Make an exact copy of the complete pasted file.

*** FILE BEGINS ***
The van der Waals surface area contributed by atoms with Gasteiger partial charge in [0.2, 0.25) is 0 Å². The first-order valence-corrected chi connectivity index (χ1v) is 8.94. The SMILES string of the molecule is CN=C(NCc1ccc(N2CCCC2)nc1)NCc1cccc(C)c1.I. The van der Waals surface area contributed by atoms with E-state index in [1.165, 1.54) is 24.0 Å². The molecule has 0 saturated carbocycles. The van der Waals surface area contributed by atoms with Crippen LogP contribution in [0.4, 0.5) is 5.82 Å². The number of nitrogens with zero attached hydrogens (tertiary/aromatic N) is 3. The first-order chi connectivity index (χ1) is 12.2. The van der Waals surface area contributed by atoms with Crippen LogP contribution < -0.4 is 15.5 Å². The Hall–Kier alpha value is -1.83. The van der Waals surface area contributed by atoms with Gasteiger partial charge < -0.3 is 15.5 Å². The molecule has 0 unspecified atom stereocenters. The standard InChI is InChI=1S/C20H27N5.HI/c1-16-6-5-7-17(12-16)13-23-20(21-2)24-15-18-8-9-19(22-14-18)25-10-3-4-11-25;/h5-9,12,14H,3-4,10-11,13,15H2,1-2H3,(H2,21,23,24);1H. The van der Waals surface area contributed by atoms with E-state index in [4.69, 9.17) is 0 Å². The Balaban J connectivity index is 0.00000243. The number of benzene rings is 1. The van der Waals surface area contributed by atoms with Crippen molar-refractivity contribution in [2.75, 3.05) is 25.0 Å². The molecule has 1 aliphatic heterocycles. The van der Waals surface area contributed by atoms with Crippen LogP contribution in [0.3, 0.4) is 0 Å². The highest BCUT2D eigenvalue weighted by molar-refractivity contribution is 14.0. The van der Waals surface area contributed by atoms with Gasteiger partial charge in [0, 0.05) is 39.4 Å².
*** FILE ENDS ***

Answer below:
The van der Waals surface area contributed by atoms with Gasteiger partial charge in [0.2, 0.25) is 0 Å². The first-order valence-corrected chi connectivity index (χ1v) is 8.94. The SMILES string of the molecule is CN=C(NCc1ccc(N2CCCC2)nc1)NCc1cccc(C)c1.I. The van der Waals surface area contributed by atoms with E-state index in [1.165, 1.54) is 24.0 Å². The molecule has 0 saturated carbocycles. The van der Waals surface area contributed by atoms with Crippen LogP contribution in [0.4, 0.5) is 5.82 Å². The number of nitrogens with zero attached hydrogens (tertiary/aromatic N) is 3. The first-order chi connectivity index (χ1) is 12.2. The van der Waals surface area contributed by atoms with Crippen LogP contribution < -0.4 is 15.5 Å². The Hall–Kier alpha value is -1.83. The van der Waals surface area contributed by atoms with Gasteiger partial charge < -0.3 is 15.5 Å². The molecule has 0 unspecified atom stereocenters. The standard InChI is InChI=1S/C20H27N5.HI/c1-16-6-5-7-17(12-16)13-23-20(21-2)24-15-18-8-9-19(22-14-18)25-10-3-4-11-25;/h5-9,12,14H,3-4,10-11,13,15H2,1-2H3,(H2,21,23,24);1H. The van der Waals surface area contributed by atoms with E-state index in [4.69, 9.17) is 0 Å². The Balaban J connectivity index is 0.00000243. The number of benzene rings is 1. The van der Waals surface area contributed by atoms with Crippen molar-refractivity contribution in [2.75, 3.05) is 25.0 Å². The molecule has 1 aliphatic heterocycles. The van der Waals surface area contributed by atoms with Crippen LogP contribution in [0.3, 0.4) is 0 Å². The highest BCUT2D eigenvalue weighted by molar-refractivity contribution is 14.0. The van der Waals surface area contributed by atoms with Gasteiger partial charge in [0, 0.05) is 39.4 Å².